Dr. Mine Dogucu

The notes for this lecture are derived from Chapter 17 of the Bayes Rules! book

\[\begin{equation} \begin{split} Y_{ij} | \beta_0, \beta_1, \sigma & \sim N(\mu_i, \sigma^2) \;\; \text{ where } \mu_i = \beta_0 + \beta_1 X_{ij} \\ \beta_{0c} & \sim N(0, 35^2) \\ \beta_1 & \sim N(0, 15^2) \\ \sigma & \sim \text{Exp}(0.072) \\ \end{split} \end{equation}\]

This model depends upon three **global parameters**: intercept \(\beta_0\), age coefficient \(\beta_1\), and variability from the regression model \(\sigma\).

```
# Posterior summary statistics
model_summary <- tidy(complete_pooled_model,
conf.int = TRUE, conf.level = 0.80)
model_summary
```

```
# A tibble: 2 × 5
term estimate std.error conf.low conf.high
<chr> <dbl> <dbl> <dbl> <dbl>
1 (Intercept) 75.2 24.6 43.7 106.
2 age 0.268 0.446 -0.302 0.842
```

The `net`

running times versus `age`

exhibit a weak relationship with a posterior median model of 75.2 \(+\) 0.268 age.

Layer 1:

\(Y_{ij} | \mu_j, \sigma_y \hspace{-0.075in} \sim \text{model of how song popularity varies WITHIN artist } j\)

Layer 2:

\(\mu_j | \mu, \sigma_\mu \hspace{-0.075in} \sim \text{model of how the typical popularity} \mu_j \text{varies BETWEEN artists}\)

Layer 3:

\(\mu, \sigma_y, \sigma_\mu \hspace{-0.075in} \sim \text{prior models for shared global parameters}\)

The first layer of the simple Normal hierarchical model assumes that each runner’s net running times \(Y_{ij}\) vary normally around their own mean time \(\mu_j\), with no consideration of their age \(X_{ij}\):

\[Y_{ij} | \mu_{j}, \sigma_y \sim N(\mu_{j}, \sigma_y^2)\]

To incorporate information about age into our understanding of running times within runners, we can replace the \(\mu_{j}\) with runner-specific means \(\mu_{ij}\), which depend upon the runner’s age in their \(i\)th race, \(X_{ij}\).

\[\mu_{ij} = \beta_{0j} + \beta_1 X_{ij}\]

Thus, the first layer of our hierarchical model describes the relationship between net times and age **within** each runner \(j\) by:

\[\begin{equation} Y_{ij} | \beta_{0j}, \beta_1, \sigma_y \sim N(\mu_{ij}, \sigma_y^2) \;\; \text{ where } \; \mu_{ij} = \beta_{0j} + \beta_1 X_{ij} \end{equation}\]

Note that \(\beta_{0j}\) depends upon \(j\), and thus is runner- or **group-specific**:

- \(\beta_{0j}\) = intercept of the regression model for runner \(j\).

The other parameters are **global**, or shared across all runners \(j\)

- \(\beta_1\) = global age coefficient, i.e., the typical change in a runner’s net time per one year increase in age; and
- \(\sigma_y\) =
**within-group variability**around the mean regression model \(\beta_{0j} + \beta_1 X_{ij}\), and hence a measure of the*strength*of the relationship between an individual runner’s time and their age.

The first layer of our hierarchical model assumes that relationships between running time and age *randomly* vary from runner to runner, having *different* intercepts \(\beta_{0j}\) but a shared age coefficient \(\beta_1\).

In this layer we capture how the relationships between running time and age vary from runner to runner, i.e., **between** runners.

In this layer will model variability in the intercept parameters \(\beta_{0j}\).

\[\begin{equation} \beta_{0j} | \beta_0, \sigma_0 \stackrel{ind}{\sim} N(\beta_0, \sigma_0^2) \end{equation}\]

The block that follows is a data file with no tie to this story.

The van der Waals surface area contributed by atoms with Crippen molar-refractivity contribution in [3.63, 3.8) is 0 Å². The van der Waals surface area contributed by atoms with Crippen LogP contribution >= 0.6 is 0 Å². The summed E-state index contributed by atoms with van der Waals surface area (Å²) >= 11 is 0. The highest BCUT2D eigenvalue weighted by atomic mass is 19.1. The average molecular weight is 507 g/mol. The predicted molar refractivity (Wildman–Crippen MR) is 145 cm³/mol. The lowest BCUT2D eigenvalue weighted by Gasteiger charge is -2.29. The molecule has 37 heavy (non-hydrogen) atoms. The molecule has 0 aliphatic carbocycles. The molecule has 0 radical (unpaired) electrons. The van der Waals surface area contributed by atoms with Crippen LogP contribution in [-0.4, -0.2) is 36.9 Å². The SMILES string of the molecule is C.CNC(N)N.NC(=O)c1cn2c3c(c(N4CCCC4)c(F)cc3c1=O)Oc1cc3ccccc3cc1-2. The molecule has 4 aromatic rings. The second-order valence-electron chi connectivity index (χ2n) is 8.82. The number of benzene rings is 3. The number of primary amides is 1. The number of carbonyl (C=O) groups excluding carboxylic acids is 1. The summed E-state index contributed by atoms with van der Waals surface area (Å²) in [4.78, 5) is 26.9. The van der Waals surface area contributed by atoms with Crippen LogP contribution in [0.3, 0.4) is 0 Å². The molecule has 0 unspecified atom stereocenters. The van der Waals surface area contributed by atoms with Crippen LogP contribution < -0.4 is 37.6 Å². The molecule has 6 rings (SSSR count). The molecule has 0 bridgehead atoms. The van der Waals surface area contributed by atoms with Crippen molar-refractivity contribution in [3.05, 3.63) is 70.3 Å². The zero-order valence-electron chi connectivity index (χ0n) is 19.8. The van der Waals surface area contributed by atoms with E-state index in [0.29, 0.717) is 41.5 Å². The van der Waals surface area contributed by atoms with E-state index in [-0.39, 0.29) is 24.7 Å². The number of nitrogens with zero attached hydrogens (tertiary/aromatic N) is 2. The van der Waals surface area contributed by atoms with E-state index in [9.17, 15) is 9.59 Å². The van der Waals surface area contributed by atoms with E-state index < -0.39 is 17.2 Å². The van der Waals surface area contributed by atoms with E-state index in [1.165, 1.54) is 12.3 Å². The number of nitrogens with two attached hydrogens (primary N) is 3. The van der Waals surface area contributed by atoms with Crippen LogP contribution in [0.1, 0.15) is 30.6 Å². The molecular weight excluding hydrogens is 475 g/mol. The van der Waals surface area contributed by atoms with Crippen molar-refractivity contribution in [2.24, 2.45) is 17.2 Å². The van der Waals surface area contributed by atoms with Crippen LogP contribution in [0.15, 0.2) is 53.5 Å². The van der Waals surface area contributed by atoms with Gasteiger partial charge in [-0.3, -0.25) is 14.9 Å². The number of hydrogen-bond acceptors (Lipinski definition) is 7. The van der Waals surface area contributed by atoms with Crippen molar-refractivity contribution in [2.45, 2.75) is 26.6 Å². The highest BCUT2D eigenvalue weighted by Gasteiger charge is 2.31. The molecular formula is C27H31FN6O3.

This layer of the hierarchical model which depends upon two new parameters:

- \(\beta_0\) = the
**global average intercept**across all runners, i.e., the*average*runner’s baseline speed; - \(\sigma_0\) =
**between-group variability**in intercepts \(\beta_{0j}\), i.e., the extent to which baseline speeds vary from runner to runner.

Regression model within runner \(j\): \(Y_{ij} | \beta_{0j}, \beta_1, \sigma_y \sim N(\mu_{ij}, \sigma_y^2) \text{ with } \mu_{ij} = \beta_{0j} + \beta_1 X_{ij}\)

variability in baseline speeds BETWEEN runners: \(\beta_{0j} | \beta_0, \sigma_0 \stackrel{ind}{\sim} N(\beta_0, \sigma_0^2)\)

priors on global parameters:

\[\beta_{0c} \sim N(m_0, s_0^2) \]

\[\beta_1 \sim N(m_1, s_1^2)\] \[\sigma_y \sim \text{Exp}(l_y)\] \[\sigma_0 \sim \text{Exp}(l_0)\]

Let \(Y_{ij}\) and \(X_{ij}\) denote observations for the \(i\)th observation in group \(j\). The appropriateness of the Bayesian Normal hierarchical regression model of \(Y_{ij}\) by \(X_{ij}\) depends upon the following assumptions.

**Structure of the data**

Conditioned on predictor \(X_{ij}\), the outcomes \(Y_{ij}\) on any one group \(j\) are*independent*of those on another group \(k\), \(Y_{ik}\). However, different data points*within*the same group \(j\), \(Y_{ij}\) and \(Y_{hj}\), are*correlated*.

**Structure of the relationship**

Within any group \(j\), the typical outcome of \(Y_{ij}\) ( \(\mu_{ij}\) ) can be written as a**linear function**of predictor \(X_{ij}\).

**Structure of the variability within groups**

Within any group \(j\) and at any predictor value \(X_{ij}\), the observed values of \(Y_{ij}\) will vary**normally**around mean \(\mu_{ij}\) with consistent standard deviation \(\sigma_y\). . . .**Structure of the variability between groups**

The group-specific baselines or intercepts, \(\beta_{0j}\), vary**normally**around a global intercept \(\beta_0\) with standard deviation \(\sigma_0\).

**Connecting the hierarchical and complete pooled models**

The complete pooled model is a *special case* of the random intercepts model. These two models are equivalent when \(\sigma_0 = 0\), i.e., when the intercepts do *not* differ from group to group.

*Equivalently*, we can think of the runner-specific intercepts as random *tweaks* or *adjustments* \(b_{0j}\) to \(\beta_0\),